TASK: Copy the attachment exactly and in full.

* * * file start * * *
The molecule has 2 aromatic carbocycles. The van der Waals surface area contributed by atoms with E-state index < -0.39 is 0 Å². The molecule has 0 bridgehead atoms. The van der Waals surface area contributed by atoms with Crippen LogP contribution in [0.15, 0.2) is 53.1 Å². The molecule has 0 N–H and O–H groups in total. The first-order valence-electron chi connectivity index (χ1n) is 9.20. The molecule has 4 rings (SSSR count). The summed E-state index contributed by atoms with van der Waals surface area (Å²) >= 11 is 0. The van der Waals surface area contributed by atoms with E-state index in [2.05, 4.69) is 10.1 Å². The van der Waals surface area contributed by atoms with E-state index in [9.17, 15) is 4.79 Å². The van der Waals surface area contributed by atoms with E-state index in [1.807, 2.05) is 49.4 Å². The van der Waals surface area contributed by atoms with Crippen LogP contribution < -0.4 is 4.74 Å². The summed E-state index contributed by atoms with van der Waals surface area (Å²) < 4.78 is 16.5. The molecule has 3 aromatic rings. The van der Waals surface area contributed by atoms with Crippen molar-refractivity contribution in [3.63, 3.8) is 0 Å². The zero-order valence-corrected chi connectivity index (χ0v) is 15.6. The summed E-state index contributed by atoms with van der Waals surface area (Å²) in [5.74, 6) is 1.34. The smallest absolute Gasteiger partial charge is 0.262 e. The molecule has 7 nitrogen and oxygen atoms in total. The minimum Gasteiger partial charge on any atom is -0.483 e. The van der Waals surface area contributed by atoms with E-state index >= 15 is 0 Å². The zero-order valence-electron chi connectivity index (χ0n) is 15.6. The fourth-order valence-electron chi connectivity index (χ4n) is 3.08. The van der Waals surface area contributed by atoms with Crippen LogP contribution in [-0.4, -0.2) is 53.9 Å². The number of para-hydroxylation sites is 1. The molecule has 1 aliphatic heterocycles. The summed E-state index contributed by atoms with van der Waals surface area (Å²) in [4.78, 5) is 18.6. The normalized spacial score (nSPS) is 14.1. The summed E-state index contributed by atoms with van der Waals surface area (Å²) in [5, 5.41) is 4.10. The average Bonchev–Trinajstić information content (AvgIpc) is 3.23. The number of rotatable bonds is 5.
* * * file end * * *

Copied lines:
The molecule has 2 aromatic carbocycles. The van der Waals surface area contributed by atoms with E-state index < -0.39 is 0 Å². The molecule has 0 bridgehead atoms. The van der Waals surface area contributed by atoms with Crippen LogP contribution in [0.15, 0.2) is 53.1 Å². The molecule has 0 N–H and O–H groups in total. The first-order valence-electron chi connectivity index (χ1n) is 9.20. The molecule has 4 rings (SSSR count). The summed E-state index contributed by atoms with van der Waals surface area (Å²) >= 11 is 0. The van der Waals surface area contributed by atoms with E-state index in [2.05, 4.69) is 10.1 Å². The van der Waals surface area contributed by atoms with E-state index in [9.17, 15) is 4.79 Å². The van der Waals surface area contributed by atoms with E-state index in [1.807, 2.05) is 49.4 Å². The van der Waals surface area contributed by atoms with Crippen LogP contribution < -0.4 is 4.74 Å². The summed E-state index contributed by atoms with van der Waals surface area (Å²) < 4.78 is 16.5. The molecule has 3 aromatic rings. The van der Waals surface area contributed by atoms with Crippen molar-refractivity contribution in [3.63, 3.8) is 0 Å². The zero-order valence-corrected chi connectivity index (χ0v) is 15.6. The summed E-state index contributed by atoms with van der Waals surface area (Å²) in [5.74, 6) is 1.34. The smallest absolute Gasteiger partial charge is 0.262 e. The molecule has 7 nitrogen and oxygen atoms in total. The minimum Gasteiger partial charge on any atom is -0.483 e. The van der Waals surface area contributed by atoms with E-state index >= 15 is 0 Å². The zero-order valence-electron chi connectivity index (χ0n) is 15.6. The fourth-order valence-electron chi connectivity index (χ4n) is 3.08. The van der Waals surface area contributed by atoms with Crippen LogP contribution in [-0.4, -0.2) is 53.9 Å². The number of para-hydroxylation sites is 1. The molecule has 1 aliphatic heterocycles. The summed E-state index contributed by atoms with van der Waals surface area (Å²) in [4.78, 5) is 18.6. The normalized spacial score (nSPS) is 14.1. The summed E-state index contributed by atoms with van der Waals surface area (Å²) in [5, 5.41) is 4.10. The average Bonchev–Trinajstić information content (AvgIpc) is 3.23. The number of rotatable bonds is 5.